From The Washington Examiner's Editorial Board:
Obama is taking the wrong side in Cuba
A memorable line from Ronald Reagan's famous 1964 speech, "A Time for Choosing," pertained to some left-leaning politicians' accommodationist attitude toward communism. The line stood out last week, as the United States resumed diplomatic relations with Cuba's oppressive Communist regime.
"We cannot buy our security, our freedom from the threat of the bomb," he said, "by committing an immorality so great as saying to a billion human beings now enslaved behind the Iron Curtain, 'Give up your dreams of freedom because to save our own skins, we're willing to make a deal with your slave masters.'"
Today, communism is no longer the formidable and violent global force it once was — there's no question now of "saving our own skins" from Soviet bombs. In a sense, that makes Obama's overly generous deal with the oppressive, terrorist-sponsoring Cuban regime seem less craven. But the lack of a pressing threat also calls into question why any president would show such unnecessary magnanimity, inking a deal with Cuba on such unfavorable terms.
It's not that Obama is wrong to make any deal whatsoever. At some point, it has to happen. The opening up of trade will play a role — albeit not a sufficient one on its own — in freeing Cubans from one of the world's worst governments.
But Obama made a deal that essentially asks nothing of the Cuban regime, while giving it an immense gift that boosts its prestige. Raul Castro can continue his policy of arbitrary arrests of political dissidents, restriction of Internet access so that his subjects lack access to the truth, detention of political prisoners and oppression of Christian churches. In all of these categories, the Cuban government has grown worse in recent years, stepping up its oppression during and after the period when Obama was negotiating with them to renew relations.
Cuba released 53 political prisoners as part of its deal with Obama — a mere drop in the bucket. In its 2015 report on Cuba, Human Rights Watch notes that the regime in 2014 — even as it was negotiating with Obama — more than doubled its number of "short-term arbitrary arrests of human rights defenders, independent journalists, and other critics." Those arrested (more than 7,000 last year) are routinely beaten and held incommunicado for hours or days.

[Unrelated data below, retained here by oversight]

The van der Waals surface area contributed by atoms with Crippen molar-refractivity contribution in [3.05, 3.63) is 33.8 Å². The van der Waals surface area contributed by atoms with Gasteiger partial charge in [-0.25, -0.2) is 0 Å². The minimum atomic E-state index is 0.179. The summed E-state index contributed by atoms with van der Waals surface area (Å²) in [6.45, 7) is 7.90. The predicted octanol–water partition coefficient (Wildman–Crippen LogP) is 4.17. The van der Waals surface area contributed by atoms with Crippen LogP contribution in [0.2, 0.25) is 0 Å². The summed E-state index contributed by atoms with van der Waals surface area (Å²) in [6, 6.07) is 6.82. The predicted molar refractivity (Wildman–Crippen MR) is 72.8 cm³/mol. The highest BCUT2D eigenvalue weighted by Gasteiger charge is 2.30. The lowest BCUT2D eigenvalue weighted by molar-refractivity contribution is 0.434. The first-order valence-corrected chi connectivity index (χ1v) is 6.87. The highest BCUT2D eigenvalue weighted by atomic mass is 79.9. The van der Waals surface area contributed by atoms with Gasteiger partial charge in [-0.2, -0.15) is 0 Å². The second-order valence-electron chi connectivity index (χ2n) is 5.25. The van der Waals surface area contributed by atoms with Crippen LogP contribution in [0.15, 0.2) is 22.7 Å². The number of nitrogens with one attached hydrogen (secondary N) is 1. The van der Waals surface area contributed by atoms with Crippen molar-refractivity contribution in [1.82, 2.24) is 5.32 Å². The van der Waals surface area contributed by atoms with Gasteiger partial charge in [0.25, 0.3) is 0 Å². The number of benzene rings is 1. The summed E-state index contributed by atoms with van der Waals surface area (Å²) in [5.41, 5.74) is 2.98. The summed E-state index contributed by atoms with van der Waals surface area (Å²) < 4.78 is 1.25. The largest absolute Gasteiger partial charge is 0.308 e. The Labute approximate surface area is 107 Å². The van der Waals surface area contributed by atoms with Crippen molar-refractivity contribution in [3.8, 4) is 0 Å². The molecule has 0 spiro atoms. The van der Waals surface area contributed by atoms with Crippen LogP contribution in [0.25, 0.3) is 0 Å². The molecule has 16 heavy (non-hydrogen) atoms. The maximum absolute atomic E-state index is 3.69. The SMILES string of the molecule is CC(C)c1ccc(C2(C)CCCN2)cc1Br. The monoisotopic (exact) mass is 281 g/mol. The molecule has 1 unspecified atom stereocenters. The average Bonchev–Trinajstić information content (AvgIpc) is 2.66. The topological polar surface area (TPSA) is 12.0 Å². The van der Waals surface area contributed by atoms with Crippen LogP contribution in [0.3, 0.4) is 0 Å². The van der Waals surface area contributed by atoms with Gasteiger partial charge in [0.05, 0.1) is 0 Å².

The HRW report adds that "other repressive tactics employed by the government include beatings, public acts of shaming, and the termination of employment."
Just imagine living in a country where simple criticism of the regime can result in your sudden disappearance and torture — and if you're lucky, you might just be bullied (by other grown-ups, no less) and fired from your job. Policemen might also harass and detain you when you try to attend church.
Imagine all that, and then imagine that the United States – the world's beacon of freedom and the refuge for many Cuban refugees – suddenly cozies up to your tormentors, even as they are stepping up the oppression.
This is what Obama has done by failing to make any serious demands on the regime — for example, to release all political prisoners, to stop the arbitrary arrests, or to open up Cuba to hold free elections with fair international monitors. Obama also failed to demand concessions with respect to Cuba's continued harboring of international terrorists — people who committed crimes both within the United States and abroad.
Cuban dissidents were not invited to take part in the Friday ceremony reopening the U.S. embassy in Havana. According to news reports, the Cuban regime threatened to boycott the ceremony if they were. The exclusion sends a clear message: America snubs Cubans who bravely seek freedom and a better life in order to mollify the murderers and torturers who have ruined their country. If this is what U.S.-Cuban relations are going to look like going forward, why bother to renew them?
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